Call to Church of England to defend traditional marriage

The head of Christian Concern has called upon the Church of England's governing body to defend traditional marriage.

The Government is due to begin a consultation on redefining marriage from solely a union between one man and one woman to also including same-sex couples.

Andrea Minichiello Williams today challenged the Church of England's General Synod to take a stand for traditional marriage "before it is too late".

Williams, a Synod member, urged the Archbishops of Canterbury and York to authorise an emergency debate on the issue, noting that same-sex marriage was contrary to the Bible and the Book of Common Prayer.

She submitted a Private Members Motion to the Synod asking that it "affirm the public doctrine of marriage, between a man and a woman, as set out in the Book of Common Prayer as the only basis for engagement with public policy on marriage and family life".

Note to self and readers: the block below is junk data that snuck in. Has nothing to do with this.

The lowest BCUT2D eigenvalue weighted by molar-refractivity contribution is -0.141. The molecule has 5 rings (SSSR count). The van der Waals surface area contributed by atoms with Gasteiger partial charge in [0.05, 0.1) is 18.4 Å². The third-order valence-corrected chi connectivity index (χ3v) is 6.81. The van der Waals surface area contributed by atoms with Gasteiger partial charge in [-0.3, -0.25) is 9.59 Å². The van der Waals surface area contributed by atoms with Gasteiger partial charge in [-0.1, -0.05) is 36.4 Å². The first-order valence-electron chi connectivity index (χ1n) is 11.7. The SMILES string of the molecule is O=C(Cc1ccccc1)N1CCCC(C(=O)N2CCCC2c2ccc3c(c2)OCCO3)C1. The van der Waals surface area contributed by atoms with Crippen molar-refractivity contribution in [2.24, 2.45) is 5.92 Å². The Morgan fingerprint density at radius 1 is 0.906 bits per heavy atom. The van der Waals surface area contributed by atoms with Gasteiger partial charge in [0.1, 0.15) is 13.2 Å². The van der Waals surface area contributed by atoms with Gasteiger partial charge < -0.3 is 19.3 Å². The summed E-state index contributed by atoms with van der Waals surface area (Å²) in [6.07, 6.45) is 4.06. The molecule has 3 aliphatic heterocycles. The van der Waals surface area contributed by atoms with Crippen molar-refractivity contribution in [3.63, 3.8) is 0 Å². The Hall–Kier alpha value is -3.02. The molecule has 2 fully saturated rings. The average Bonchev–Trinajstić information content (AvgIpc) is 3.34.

Addressing Synod, she said: “In Matthew 19 Jesus tells us categorically that marriage was ordained by God from the beginning of our creation as the union of one man and one woman and this relationship is a direct reflection of the relationship between Christ and the church – the bridegroom and the bride.

“If the national Church were to stand for marriage as traditionally defined then our Prime Minister would be defeated even before he began.

“Is it not the job of the established Church to hold government to account and not to let her stray from biblical precepts which are good not just for individuals but for communities and nations?”

Her plea comes after the Bishop of Salisbury, the Rt Rev Nicholas Holtam, expressed his support for a broadening of the definition of marriage to include gay couples.

He told The Times: “All of us have friends, families, relatives, neighbours who are, or who know somebody, in same sex partnerships.

“I’m no longer convinced [that marriage can only be between heterosexual people]. I think same-sex couples that I know who have formed a partnership have in many respects a relationship which is similar to a marriage and which I now think of as a marriage.

"And of course now you can’t really say that a marriage is defined by the possibility of having children.”